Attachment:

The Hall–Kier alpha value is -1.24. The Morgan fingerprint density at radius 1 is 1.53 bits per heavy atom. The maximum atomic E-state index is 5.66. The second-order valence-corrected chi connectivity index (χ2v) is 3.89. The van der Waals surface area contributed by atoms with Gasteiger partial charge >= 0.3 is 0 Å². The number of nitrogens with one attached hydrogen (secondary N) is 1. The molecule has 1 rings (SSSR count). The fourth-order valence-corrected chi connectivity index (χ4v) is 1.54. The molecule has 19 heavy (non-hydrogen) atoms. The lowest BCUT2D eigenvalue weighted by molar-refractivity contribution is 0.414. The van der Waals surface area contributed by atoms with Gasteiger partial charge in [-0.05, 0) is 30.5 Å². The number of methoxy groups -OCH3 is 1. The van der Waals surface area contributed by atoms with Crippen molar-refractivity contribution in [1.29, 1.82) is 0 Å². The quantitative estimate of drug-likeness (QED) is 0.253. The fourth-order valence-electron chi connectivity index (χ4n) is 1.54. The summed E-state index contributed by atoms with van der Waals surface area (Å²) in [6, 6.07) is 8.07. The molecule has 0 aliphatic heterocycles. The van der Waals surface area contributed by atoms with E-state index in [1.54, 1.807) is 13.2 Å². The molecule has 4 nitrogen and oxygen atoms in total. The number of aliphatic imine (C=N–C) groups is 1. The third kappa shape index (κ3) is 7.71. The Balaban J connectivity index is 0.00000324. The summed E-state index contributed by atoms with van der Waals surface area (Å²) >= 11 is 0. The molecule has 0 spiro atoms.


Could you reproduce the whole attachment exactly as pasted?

The Hall–Kier alpha value is -1.24. The Morgan fingerprint density at radius 1 is 1.53 bits per heavy atom. The maximum atomic E-state index is 5.66. The second-order valence-corrected chi connectivity index (χ2v) is 3.89. The van der Waals surface area contributed by atoms with Gasteiger partial charge >= 0.3 is 0 Å². The number of nitrogens with one attached hydrogen (secondary N) is 1. The molecule has 1 rings (SSSR count). The fourth-order valence-corrected chi connectivity index (χ4v) is 1.54. The molecule has 19 heavy (non-hydrogen) atoms. The lowest BCUT2D eigenvalue weighted by molar-refractivity contribution is 0.414. The van der Waals surface area contributed by atoms with Gasteiger partial charge in [-0.05, 0) is 30.5 Å². The number of methoxy groups -OCH3 is 1. The van der Waals surface area contributed by atoms with Crippen molar-refractivity contribution in [1.29, 1.82) is 0 Å². The quantitative estimate of drug-likeness (QED) is 0.253. The fourth-order valence-electron chi connectivity index (χ4n) is 1.54. The summed E-state index contributed by atoms with van der Waals surface area (Å²) in [6, 6.07) is 8.07. The molecule has 0 aliphatic heterocycles. The van der Waals surface area contributed by atoms with E-state index in [1.54, 1.807) is 13.2 Å². The molecule has 4 nitrogen and oxygen atoms in total. The number of aliphatic imine (C=N–C) groups is 1. The third kappa shape index (κ3) is 7.71. The Balaban J connectivity index is 0.00000324. The summed E-state index contributed by atoms with van der Waals surface area (Å²) >= 11 is 0. The molecule has 0 spiro atoms.